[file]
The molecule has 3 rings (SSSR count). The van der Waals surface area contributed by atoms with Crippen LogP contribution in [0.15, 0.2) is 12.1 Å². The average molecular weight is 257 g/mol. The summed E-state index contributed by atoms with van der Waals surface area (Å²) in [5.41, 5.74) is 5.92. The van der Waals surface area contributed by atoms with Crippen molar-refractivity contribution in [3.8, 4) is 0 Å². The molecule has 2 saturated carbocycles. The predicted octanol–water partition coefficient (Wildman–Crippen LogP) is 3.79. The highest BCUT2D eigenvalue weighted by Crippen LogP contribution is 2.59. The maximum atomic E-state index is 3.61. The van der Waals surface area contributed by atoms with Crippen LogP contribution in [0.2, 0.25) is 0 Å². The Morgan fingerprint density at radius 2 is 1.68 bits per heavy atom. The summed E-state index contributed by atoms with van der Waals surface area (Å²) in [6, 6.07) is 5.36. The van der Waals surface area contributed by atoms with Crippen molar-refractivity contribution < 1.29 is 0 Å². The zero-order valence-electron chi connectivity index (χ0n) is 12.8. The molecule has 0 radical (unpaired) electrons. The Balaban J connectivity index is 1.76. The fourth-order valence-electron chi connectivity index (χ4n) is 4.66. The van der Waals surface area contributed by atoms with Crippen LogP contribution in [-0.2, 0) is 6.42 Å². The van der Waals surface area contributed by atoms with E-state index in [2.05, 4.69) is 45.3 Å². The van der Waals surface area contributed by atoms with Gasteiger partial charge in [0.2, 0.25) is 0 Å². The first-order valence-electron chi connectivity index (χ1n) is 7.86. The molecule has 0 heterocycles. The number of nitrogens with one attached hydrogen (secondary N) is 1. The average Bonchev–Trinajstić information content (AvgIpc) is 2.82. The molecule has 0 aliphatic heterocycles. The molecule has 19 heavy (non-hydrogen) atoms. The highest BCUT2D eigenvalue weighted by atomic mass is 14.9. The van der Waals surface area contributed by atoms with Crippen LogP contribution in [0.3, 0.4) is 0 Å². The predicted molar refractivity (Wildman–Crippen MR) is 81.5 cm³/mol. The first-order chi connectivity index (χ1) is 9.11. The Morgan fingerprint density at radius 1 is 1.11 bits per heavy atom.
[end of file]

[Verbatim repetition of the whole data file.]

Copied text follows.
The molecule has 3 rings (SSSR count). The van der Waals surface area contributed by atoms with Crippen LogP contribution in [0.15, 0.2) is 12.1 Å². The average molecular weight is 257 g/mol. The summed E-state index contributed by atoms with van der Waals surface area (Å²) in [5.41, 5.74) is 5.92. The van der Waals surface area contributed by atoms with Crippen molar-refractivity contribution in [3.8, 4) is 0 Å². The molecule has 2 saturated carbocycles. The predicted octanol–water partition coefficient (Wildman–Crippen LogP) is 3.79. The highest BCUT2D eigenvalue weighted by Crippen LogP contribution is 2.59. The maximum atomic E-state index is 3.61. The van der Waals surface area contributed by atoms with Crippen LogP contribution in [0.2, 0.25) is 0 Å². The Morgan fingerprint density at radius 2 is 1.68 bits per heavy atom. The summed E-state index contributed by atoms with van der Waals surface area (Å²) in [6, 6.07) is 5.36. The van der Waals surface area contributed by atoms with Crippen molar-refractivity contribution < 1.29 is 0 Å². The zero-order valence-electron chi connectivity index (χ0n) is 12.8. The molecule has 0 radical (unpaired) electrons. The Balaban J connectivity index is 1.76. The fourth-order valence-electron chi connectivity index (χ4n) is 4.66. The van der Waals surface area contributed by atoms with Crippen LogP contribution in [-0.2, 0) is 6.42 Å². The van der Waals surface area contributed by atoms with E-state index in [2.05, 4.69) is 45.3 Å². The van der Waals surface area contributed by atoms with Gasteiger partial charge in [0.2, 0.25) is 0 Å². The first-order valence-electron chi connectivity index (χ1n) is 7.86. The molecule has 0 heterocycles. The number of nitrogens with one attached hydrogen (secondary N) is 1. The average Bonchev–Trinajstić information content (AvgIpc) is 2.82. The molecule has 0 aliphatic heterocycles. The molecule has 19 heavy (non-hydrogen) atoms. The highest BCUT2D eigenvalue weighted by atomic mass is 14.9. The van der Waals surface area contributed by atoms with Crippen LogP contribution in [0.3, 0.4) is 0 Å². The predicted molar refractivity (Wildman–Crippen MR) is 81.5 cm³/mol. The first-order chi connectivity index (χ1) is 9.11. The Morgan fingerprint density at radius 1 is 1.11 bits per heavy atom.